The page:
We all have made beers that were...well, not that great.
A very recent Munich Helles that I brewed fell into this category. Actually, might be one of the worst beers brewed here at Bel Air.
At first I thought it was good, taking a sample as it went into the keg.
But later, it had a pronounced aroma of movie theater buttered popcorn. This was also in the taste.
The buttered popcorn became more obvious as the beer warmed up.
I invited my brewing friend over to try a sample. He picked it up right away, saying the beer was flawed having a diacetyl taste and aroma.
So...I pulled the keg out of the lagering freezer, and set it at room temp. Waited 6 days. No improvement. None!
Next step, I pulled a pint of very fresh Diamond Yeast slurry from another beer, and pitched it in the room temp Munich Helles. 4 days later I crashed the keg, getting it down to 31 F.
Yesterday, I pulled a half pint of it and took it to my neighbor. This was a blind taste test, as the beer was in a stainless steel cup and he knew nothing other than it was a beer.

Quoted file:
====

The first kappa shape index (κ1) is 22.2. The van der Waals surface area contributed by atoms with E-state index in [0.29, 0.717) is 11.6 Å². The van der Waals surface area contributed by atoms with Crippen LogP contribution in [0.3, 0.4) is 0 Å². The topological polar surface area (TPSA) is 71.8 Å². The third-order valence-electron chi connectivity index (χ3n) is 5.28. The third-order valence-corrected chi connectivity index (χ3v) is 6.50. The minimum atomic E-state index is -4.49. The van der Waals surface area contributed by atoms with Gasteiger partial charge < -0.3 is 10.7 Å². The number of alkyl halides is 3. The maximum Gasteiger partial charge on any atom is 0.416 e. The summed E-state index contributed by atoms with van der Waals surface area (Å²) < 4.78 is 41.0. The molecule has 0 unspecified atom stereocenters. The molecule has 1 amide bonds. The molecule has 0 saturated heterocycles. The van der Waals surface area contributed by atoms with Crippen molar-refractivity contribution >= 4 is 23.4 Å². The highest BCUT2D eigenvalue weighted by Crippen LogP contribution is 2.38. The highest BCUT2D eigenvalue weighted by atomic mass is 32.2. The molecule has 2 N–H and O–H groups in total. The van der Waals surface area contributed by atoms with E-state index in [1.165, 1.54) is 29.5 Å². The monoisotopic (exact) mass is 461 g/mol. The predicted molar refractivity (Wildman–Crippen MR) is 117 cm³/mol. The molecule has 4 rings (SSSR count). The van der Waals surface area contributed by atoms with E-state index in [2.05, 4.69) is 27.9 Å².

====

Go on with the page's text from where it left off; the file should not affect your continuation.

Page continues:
He took one sniff of the aroma, and immediately said..."Munich Helles". Dave said he could detect no flaws in this beer, and it was close to perfection.
I just now pulled another 1/2 pint to sample.
This beer, having been fixed, is the best example of a German beer that has come out of my brewery. It is good enough to make me think I'm in a beer hall in Munich Germany. It has that "it" flavor. Authentic. German.
It is with some sadness that I post this, as it is doubtful I could ever reproduce this particular beer.
But for those who make errors, there is always hope. A bad beer can be fixed!
And thanks to those of you who have offered help in the past, because this is where I got the idea of pitching fresh yeast slurry to fix a beer gone bad!